Mr McColl, who hosted the popular show for more than four decades before stepping down earlier this year, said the changes made by the corporation left him feeling that he was right to leave.
The 83-year-old, who first helmed the programme in 1978, accused BBC bosses of lacking “common sense”, let alone any knowledge of gardening, after paring back the number of episodes from 26 to just 14.
Writing in a column for the Press & Journal newspaper, Mr McColl, who was honoured with a Royal Television Society Scotland award in 2016, said the decision had caused a “furore”.
He said: “Why move it to the new channel when it was fine on BBC Two?
“In the meantime, there is a veritable host of gardening programmes made in the south broadcast into Scotland every week, summer and winter.
“There will be a total of 14 programmes, reduced from 26 which covered our growing season nicely, but what do these guys in Glasgow know about common sense, let alone horticulture?”
Mr McColl, from Oldmeldrum in Aberdeenshire, said he had made his decision to retire before the scheduling changes were confirmed, which left him realising that “I just got out in time”.
“I think the very loyal viewing gardening public has been betrayed by BBC Scotland,” he said.
“The programme content has been, and still is, first rate and appropriate to Scottish conditions.”
He added: “Since word got out about the number of shows being cut, it’s caused a significant furore on social media.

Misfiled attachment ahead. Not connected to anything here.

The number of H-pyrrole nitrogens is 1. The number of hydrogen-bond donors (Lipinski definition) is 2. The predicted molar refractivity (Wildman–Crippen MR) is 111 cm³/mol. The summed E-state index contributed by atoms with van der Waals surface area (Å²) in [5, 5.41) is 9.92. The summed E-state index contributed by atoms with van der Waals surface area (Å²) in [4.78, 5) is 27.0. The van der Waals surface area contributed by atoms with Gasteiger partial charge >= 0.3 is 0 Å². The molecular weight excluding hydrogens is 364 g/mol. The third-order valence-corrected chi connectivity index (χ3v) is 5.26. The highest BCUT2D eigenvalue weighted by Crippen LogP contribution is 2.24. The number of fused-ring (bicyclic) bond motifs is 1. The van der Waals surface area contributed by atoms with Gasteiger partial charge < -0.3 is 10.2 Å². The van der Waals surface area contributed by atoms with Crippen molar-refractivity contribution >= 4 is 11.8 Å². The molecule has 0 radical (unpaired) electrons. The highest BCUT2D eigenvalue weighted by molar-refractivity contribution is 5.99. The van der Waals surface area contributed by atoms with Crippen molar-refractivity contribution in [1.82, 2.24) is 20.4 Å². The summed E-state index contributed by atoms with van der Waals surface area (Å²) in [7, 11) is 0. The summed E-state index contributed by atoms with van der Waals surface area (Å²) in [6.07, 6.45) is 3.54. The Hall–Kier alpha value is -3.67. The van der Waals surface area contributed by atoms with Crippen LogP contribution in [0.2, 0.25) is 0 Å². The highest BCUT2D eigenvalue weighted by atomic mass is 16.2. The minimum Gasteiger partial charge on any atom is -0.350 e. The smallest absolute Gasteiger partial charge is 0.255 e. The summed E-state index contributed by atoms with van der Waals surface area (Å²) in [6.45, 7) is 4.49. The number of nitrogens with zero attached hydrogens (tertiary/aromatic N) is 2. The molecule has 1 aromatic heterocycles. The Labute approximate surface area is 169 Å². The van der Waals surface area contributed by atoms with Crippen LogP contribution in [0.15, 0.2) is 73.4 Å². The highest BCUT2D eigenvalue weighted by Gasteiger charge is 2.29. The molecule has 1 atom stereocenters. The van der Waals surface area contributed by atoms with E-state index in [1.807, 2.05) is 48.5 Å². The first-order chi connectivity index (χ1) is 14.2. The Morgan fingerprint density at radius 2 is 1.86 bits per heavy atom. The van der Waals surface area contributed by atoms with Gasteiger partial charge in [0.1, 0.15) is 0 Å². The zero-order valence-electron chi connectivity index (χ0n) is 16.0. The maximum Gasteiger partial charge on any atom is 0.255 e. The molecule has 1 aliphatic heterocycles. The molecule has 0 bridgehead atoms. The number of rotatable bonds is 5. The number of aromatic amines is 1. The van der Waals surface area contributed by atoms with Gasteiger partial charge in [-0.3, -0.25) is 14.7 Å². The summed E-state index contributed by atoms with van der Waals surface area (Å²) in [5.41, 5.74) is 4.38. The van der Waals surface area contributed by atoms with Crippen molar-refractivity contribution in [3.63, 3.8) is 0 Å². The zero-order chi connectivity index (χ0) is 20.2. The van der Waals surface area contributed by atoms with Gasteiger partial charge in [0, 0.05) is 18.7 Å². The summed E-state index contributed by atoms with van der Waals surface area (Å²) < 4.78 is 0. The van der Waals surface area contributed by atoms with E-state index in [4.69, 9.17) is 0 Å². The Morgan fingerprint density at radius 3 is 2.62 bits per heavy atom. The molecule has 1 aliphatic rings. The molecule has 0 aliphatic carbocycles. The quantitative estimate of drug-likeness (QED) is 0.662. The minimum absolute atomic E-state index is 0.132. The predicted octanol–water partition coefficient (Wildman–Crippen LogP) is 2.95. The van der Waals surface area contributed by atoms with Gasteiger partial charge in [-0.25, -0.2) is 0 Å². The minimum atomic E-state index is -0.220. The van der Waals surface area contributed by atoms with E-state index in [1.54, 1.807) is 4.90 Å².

“Not surprisingly, show supporters are not too chuffed with the new scheduling and have already made their feelings known.”
The show is produced for BBC Scotland by Tern Television and more than 1,000 episodes have been aired over the years.
A companion show, entitled The Beechgrove Potting Shed, was broadcast weekly on BBC Radio Scotland between 1978 and 2012.
The show’s cultural reach has also seen it parodied over the years by comedians including Rikki Fulton and Gregor Fisher. A spokesman for BBC Scotland said Beechgrove Garden continued to be a “well loved” part of the channel’s output and said more gardening advice was now being made available on the radio and online.
He said: “We are no longer able to opt-out of BBC Two as we now have the new BBC Scotland channel.
“Beechgrove is a well-loved part of the new channel’s schedule and the programme also continues to get an airing on BBC Two. In its new format, Beechgrove offers more online and social media content, available at any time.”
He added: “The presenters are also offering advice on Grow It on BBC Radio Scotland, so our audiences will continue to benefit from their expertise during the summer.
“Beechgrove returns at the end of July and, in the meantime, we hope our audiences enjoy its digital content.”